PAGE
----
TARA THEUNE DAVIS | Bespoke Strategies
THINKING INSIDE THE BOX TO RESCUE CHARLES RENNIE MACKINTOSH’S HILL HOUSE
Boston, Massachusetts, December 6, 2017 – Scotland’s largest conservation charity has developed an inspired, cutting-edge plan to quite literally save Charles Rennie Mackintosh’s Hill House, an internationally recognized icon of early modern architecture.
A century of driving wind and rain on the west coast of Scotland has saturated the walls of the Hill House and threatens the building’s long-term survival, including the bespoke interior finishes on which Mackintosh and his wife, artist Margaret Macdonald, collaborated.
Conservation solutions have been attempted over many years, but none have solved the problem. The National Trust for Scotland is now taking bold action to ensure that one of architecture’s greatest buildings will remain as a beacon of one of Scotland’s greatest sons.
The Trust plans to erect an enormous temporary enclosure (designed by London-based architects Carmody Groarke) over Mackintosh’s renowned building, protecting it by keeping the elements out. This will give skilled conservation teams the time needed to find long-term solutions that will ensure the building’s structural and design integrity, preserving it for future generations. The Getty Conservation Institute has provided seed funding for these conservation efforts.
Simon Skinner, chief executive of the National Trust for Scotland said:
“As our president Neil Oliver put it, the Hill House is in danger of ‘dissolving like an aspirin in a glass of water.’ We are building what amounts to a shield around and above the Hill House to keep wind and rain out and give the building a chance to dry.
“The structure is effectively a porous cage, albeit a beautifully designed one, that still allows some air and a degree of moisture penetration – this is essential to ensure the walls do not dry out too quickly and crumble as a result.
“While the Hill House is protected from the elements, our conservation and architectural heritage team cans start work to find solutions that will respect the historic and design integrity of the building, meet the standards and obligations required by its listed status, and ensure that this precious place will survive to inspire future generations.”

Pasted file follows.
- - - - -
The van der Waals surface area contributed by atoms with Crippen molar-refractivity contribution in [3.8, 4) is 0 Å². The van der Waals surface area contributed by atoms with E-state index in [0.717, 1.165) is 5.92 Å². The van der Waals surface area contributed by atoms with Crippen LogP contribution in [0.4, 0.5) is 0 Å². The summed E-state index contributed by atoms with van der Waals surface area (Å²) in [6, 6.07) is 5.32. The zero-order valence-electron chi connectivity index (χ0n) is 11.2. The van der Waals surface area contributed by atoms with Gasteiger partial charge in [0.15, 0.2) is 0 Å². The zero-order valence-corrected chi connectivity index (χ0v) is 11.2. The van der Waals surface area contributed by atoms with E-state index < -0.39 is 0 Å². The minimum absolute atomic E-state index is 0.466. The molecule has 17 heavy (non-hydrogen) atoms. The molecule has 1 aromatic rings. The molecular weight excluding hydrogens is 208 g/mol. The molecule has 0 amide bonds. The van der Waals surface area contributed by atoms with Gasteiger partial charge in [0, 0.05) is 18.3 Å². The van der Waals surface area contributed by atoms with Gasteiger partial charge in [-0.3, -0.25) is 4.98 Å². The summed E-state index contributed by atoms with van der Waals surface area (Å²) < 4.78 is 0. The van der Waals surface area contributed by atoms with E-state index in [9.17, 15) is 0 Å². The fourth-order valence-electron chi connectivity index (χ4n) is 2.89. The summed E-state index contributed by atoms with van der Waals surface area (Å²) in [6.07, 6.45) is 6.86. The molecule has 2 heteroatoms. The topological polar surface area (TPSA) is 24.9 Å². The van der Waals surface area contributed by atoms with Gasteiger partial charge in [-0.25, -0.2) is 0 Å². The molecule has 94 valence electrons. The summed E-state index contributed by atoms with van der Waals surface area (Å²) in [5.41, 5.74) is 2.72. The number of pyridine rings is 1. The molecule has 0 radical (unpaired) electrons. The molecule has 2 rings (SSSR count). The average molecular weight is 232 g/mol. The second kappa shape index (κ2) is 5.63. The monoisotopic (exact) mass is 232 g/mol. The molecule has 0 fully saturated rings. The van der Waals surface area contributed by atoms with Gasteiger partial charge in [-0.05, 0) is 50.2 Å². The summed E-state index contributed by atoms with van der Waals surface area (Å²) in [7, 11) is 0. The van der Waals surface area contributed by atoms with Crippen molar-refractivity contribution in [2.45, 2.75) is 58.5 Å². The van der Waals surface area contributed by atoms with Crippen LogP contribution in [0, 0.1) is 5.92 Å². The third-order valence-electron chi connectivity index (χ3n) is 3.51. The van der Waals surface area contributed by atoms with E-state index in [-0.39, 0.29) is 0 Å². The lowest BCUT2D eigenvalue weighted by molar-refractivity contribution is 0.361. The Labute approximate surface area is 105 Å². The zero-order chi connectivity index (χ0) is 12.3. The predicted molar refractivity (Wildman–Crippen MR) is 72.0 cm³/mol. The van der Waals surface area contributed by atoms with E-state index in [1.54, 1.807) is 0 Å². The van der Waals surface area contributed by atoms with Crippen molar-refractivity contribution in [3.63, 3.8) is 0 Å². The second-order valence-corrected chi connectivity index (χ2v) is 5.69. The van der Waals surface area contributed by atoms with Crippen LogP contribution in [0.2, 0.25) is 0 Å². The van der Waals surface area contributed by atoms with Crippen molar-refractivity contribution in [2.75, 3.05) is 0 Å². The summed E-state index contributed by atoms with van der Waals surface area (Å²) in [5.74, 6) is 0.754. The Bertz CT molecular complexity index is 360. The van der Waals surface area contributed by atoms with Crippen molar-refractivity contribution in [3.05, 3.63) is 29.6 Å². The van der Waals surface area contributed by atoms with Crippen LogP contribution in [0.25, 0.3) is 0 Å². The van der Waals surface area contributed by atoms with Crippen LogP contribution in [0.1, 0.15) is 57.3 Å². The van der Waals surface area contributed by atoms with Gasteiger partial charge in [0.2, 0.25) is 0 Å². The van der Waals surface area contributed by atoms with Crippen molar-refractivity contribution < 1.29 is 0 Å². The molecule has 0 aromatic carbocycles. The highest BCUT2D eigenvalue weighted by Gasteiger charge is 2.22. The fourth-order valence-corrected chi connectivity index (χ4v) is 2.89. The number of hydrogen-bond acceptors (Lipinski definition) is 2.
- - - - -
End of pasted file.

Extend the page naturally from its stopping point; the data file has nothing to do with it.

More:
Kirstin Bridier, executive director of The National Trust for Scotland Foundation USA, the Trust’s American friends group, added:
“This is a conservation project of international importance. The challenges faced by the Trust are shared with caretakers of early modern buildings worldwide. This has been recognized by the Getty Conservation Institute, which has made a grant to The Hill House through their Keeping It Modern program with the hope that lessons learned can be helpful to preservationists across the globe.
“NTSUSA is delighted to support the Trust as it works with experts to find a long-term solution. With our colleagues in Scotland, we will be launching the biggest fundraising drive in our history early in the new year. We hope that all Americans who have a love of Mackintosh’s work and appreciation of his place in architectural history will make a contribution to this innovative project.”
The Hill House was built as a family home for Scottish publisher Walter Blackie between 1902 and 1904. Mackintosh was determined to give his client a “home for the future,” dispensing with fussy Victorian-style detailing in favor of a shockingly abstract exterior.
Mackintosh made use of a new material – Portland cement – to produce a smooth layer of render on the exterior of the building. While this achieved the abstract visual effect he desired, the experimental finish has allowed extensive moisture ingress since the day it was first applied.
The protective enclosure, which is likely to be in place for six years, will cost in the region of $6 million. Skinner added:
“The beauty of the protective structure’s design is that it will allow us to keep the Hill House open to the public while our conservation teams are at work restoring the building to its original condition, and, in fact, it will become accessible to them like never before.